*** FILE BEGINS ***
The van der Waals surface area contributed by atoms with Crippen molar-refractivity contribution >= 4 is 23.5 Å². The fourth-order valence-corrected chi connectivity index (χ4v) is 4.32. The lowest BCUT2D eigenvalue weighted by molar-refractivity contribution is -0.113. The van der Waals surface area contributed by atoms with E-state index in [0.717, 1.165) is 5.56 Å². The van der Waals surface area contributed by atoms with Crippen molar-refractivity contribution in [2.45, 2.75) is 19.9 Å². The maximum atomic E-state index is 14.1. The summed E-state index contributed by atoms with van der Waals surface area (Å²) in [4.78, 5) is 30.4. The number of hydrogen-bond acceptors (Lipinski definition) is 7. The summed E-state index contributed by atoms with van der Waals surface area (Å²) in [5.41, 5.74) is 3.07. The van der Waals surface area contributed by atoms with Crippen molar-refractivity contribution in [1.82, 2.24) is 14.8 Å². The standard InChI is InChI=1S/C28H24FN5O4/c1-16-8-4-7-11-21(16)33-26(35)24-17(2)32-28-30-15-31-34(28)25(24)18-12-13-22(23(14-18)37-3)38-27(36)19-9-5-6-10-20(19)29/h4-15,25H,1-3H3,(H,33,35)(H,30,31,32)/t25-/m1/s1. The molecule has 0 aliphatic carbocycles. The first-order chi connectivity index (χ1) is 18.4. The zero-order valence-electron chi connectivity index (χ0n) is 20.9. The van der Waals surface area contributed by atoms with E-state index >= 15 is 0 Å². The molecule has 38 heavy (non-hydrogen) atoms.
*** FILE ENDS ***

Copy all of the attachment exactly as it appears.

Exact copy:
The van der Waals surface area contributed by atoms with Crippen molar-refractivity contribution >= 4 is 23.5 Å². The fourth-order valence-corrected chi connectivity index (χ4v) is 4.32. The lowest BCUT2D eigenvalue weighted by molar-refractivity contribution is -0.113. The van der Waals surface area contributed by atoms with E-state index in [0.717, 1.165) is 5.56 Å². The van der Waals surface area contributed by atoms with Crippen molar-refractivity contribution in [2.45, 2.75) is 19.9 Å². The maximum atomic E-state index is 14.1. The summed E-state index contributed by atoms with van der Waals surface area (Å²) in [4.78, 5) is 30.4. The number of hydrogen-bond acceptors (Lipinski definition) is 7. The summed E-state index contributed by atoms with van der Waals surface area (Å²) in [5.41, 5.74) is 3.07. The van der Waals surface area contributed by atoms with Crippen molar-refractivity contribution in [1.82, 2.24) is 14.8 Å². The standard InChI is InChI=1S/C28H24FN5O4/c1-16-8-4-7-11-21(16)33-26(35)24-17(2)32-28-30-15-31-34(28)25(24)18-12-13-22(23(14-18)37-3)38-27(36)19-9-5-6-10-20(19)29/h4-15,25H,1-3H3,(H,33,35)(H,30,31,32)/t25-/m1/s1. The molecule has 0 aliphatic carbocycles. The first-order chi connectivity index (χ1) is 18.4. The zero-order valence-electron chi connectivity index (χ0n) is 20.9. The van der Waals surface area contributed by atoms with E-state index >= 15 is 0 Å². The molecule has 38 heavy (non-hydrogen) atoms.